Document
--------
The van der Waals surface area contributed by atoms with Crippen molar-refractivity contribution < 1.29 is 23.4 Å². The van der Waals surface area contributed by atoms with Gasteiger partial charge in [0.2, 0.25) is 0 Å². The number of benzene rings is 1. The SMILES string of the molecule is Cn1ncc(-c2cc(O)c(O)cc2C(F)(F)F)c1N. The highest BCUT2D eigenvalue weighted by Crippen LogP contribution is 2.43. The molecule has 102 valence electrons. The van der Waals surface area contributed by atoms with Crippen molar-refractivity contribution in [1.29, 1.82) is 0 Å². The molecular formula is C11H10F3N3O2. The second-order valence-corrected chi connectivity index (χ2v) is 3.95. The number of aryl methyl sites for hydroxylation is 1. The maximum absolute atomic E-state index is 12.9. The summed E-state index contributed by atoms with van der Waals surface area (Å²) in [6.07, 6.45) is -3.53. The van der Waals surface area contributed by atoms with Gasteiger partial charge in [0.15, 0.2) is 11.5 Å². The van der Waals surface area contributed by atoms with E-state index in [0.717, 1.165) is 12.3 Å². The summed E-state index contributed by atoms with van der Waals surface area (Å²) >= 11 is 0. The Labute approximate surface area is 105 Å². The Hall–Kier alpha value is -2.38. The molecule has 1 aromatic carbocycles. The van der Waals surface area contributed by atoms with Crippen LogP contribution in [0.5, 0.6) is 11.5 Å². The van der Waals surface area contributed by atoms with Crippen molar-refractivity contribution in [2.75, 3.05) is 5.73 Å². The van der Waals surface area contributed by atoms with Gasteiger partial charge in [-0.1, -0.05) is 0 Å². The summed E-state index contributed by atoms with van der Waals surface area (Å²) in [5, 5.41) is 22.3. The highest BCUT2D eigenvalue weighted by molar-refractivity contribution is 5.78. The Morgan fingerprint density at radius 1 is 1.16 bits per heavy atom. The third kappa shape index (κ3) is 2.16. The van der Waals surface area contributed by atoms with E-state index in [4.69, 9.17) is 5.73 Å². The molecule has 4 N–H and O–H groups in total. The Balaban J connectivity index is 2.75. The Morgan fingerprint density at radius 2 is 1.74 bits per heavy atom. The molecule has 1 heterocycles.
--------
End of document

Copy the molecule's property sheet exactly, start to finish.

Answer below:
The van der Waals surface area contributed by atoms with Crippen molar-refractivity contribution < 1.29 is 23.4 Å². The van der Waals surface area contributed by atoms with Gasteiger partial charge in [0.2, 0.25) is 0 Å². The number of benzene rings is 1. The SMILES string of the molecule is Cn1ncc(-c2cc(O)c(O)cc2C(F)(F)F)c1N. The highest BCUT2D eigenvalue weighted by Crippen LogP contribution is 2.43. The molecule has 102 valence electrons. The van der Waals surface area contributed by atoms with Crippen molar-refractivity contribution in [1.29, 1.82) is 0 Å². The molecular formula is C11H10F3N3O2. The second-order valence-corrected chi connectivity index (χ2v) is 3.95. The number of aryl methyl sites for hydroxylation is 1. The maximum absolute atomic E-state index is 12.9. The summed E-state index contributed by atoms with van der Waals surface area (Å²) in [6.07, 6.45) is -3.53. The van der Waals surface area contributed by atoms with Gasteiger partial charge in [0.15, 0.2) is 11.5 Å². The van der Waals surface area contributed by atoms with E-state index in [0.717, 1.165) is 12.3 Å². The summed E-state index contributed by atoms with van der Waals surface area (Å²) >= 11 is 0. The Labute approximate surface area is 105 Å². The Hall–Kier alpha value is -2.38. The molecule has 1 aromatic carbocycles. The van der Waals surface area contributed by atoms with Crippen LogP contribution in [0.5, 0.6) is 11.5 Å². The van der Waals surface area contributed by atoms with Crippen molar-refractivity contribution in [2.75, 3.05) is 5.73 Å². The van der Waals surface area contributed by atoms with Gasteiger partial charge in [-0.1, -0.05) is 0 Å². The summed E-state index contributed by atoms with van der Waals surface area (Å²) in [5, 5.41) is 22.3. The highest BCUT2D eigenvalue weighted by molar-refractivity contribution is 5.78. The Morgan fingerprint density at radius 1 is 1.16 bits per heavy atom. The third kappa shape index (κ3) is 2.16. The van der Waals surface area contributed by atoms with E-state index in [4.69, 9.17) is 5.73 Å². The molecule has 4 N–H and O–H groups in total. The Balaban J connectivity index is 2.75. The Morgan fingerprint density at radius 2 is 1.74 bits per heavy atom. The molecule has 1 heterocycles.